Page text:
NC: Is there a particular sequence you’re most proud of?
TB: There’s so much work. I think, hopefully, it will all be good. There’s some great stuff very early on with the dragon in Gringotts. There’s some great fun in that. The battle sequences are epic, and just continuous. It’s almost wall-to-wall work, that’s the thing. So it doesn’t really stand out as being one scene. We did a lot of the design for the school itself. And the school has been completely rebuilt as a CG model. In the previous films we’d always used a miniature model to do that part of the work. But in order to give ourselves sort of a lot of flexibility and scope with the actual battle sequence itself, we decided to rebuild it all as a CG model, and the surrounding sort of Scottish landscape, models so we could put the camera wherever we wanted. And because it’s all these different action sequences happening in the landscape, and in parts of the school, we needed to be able to link these together, and some of them were on practical sets. … We were able to basically build this whole environment in the computer, and then link all of these different things together in CG in this kind of virtual world. So that in itself was a massive undertaking. As soon as they get back to Hogwarts and the battle starts, every single shot is an interior or an exterior Hogwarts set-piece, and so it’s an environment that we’ve done something to. It’s just the sheer volume of work, and that environment work, and then the animation on top of that. It’s really worked as a whole piece. It’s not just one individual little thing. It’s an amazing amount of work.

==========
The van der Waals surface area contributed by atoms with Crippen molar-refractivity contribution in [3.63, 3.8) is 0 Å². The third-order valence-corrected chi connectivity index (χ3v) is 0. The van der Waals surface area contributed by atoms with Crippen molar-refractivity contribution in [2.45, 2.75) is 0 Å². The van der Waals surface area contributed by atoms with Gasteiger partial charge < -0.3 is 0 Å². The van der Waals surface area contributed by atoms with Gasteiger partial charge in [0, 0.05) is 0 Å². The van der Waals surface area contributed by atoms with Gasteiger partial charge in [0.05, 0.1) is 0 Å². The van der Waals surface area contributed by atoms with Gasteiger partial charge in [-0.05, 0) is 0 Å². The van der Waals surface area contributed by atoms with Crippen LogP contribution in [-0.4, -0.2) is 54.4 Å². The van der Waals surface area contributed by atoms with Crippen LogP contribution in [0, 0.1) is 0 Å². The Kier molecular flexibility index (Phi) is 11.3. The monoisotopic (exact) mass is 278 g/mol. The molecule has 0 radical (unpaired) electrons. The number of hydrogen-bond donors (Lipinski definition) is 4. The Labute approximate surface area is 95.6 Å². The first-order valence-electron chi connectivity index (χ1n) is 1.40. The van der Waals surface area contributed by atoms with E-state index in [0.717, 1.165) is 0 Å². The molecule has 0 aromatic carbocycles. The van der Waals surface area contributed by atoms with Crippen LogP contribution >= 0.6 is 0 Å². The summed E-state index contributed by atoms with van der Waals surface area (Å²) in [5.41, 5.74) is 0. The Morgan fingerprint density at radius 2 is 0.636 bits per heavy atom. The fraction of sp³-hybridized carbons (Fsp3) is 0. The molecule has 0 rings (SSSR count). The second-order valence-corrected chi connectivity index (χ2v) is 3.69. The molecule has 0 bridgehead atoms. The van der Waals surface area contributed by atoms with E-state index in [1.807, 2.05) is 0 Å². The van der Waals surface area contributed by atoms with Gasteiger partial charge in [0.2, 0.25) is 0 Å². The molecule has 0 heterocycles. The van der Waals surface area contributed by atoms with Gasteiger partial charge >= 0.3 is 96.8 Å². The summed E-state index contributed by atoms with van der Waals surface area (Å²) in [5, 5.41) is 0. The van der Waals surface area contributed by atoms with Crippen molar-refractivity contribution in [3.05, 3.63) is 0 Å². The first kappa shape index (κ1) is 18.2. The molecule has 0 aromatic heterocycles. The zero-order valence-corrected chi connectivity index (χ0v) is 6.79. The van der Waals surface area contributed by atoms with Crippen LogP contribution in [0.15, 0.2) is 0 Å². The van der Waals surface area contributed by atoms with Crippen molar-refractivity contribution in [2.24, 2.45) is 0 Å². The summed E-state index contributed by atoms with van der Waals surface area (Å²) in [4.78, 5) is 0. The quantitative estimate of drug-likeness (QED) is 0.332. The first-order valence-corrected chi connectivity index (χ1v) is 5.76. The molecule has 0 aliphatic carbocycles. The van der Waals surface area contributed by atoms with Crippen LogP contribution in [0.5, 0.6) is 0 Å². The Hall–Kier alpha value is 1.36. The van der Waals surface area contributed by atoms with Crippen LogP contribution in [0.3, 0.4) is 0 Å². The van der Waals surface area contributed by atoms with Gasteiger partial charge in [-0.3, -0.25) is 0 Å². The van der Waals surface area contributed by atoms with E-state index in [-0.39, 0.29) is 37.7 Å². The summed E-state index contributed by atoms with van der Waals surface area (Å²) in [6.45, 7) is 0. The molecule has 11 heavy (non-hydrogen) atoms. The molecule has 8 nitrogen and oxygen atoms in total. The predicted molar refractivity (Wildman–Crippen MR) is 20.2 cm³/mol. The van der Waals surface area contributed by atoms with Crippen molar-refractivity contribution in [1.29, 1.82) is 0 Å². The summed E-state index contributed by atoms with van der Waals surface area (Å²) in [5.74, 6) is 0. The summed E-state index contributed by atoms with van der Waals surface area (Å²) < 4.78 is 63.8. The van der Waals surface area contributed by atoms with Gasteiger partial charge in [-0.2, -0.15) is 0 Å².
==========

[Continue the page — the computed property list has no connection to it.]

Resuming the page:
NC: It sounds very challenging.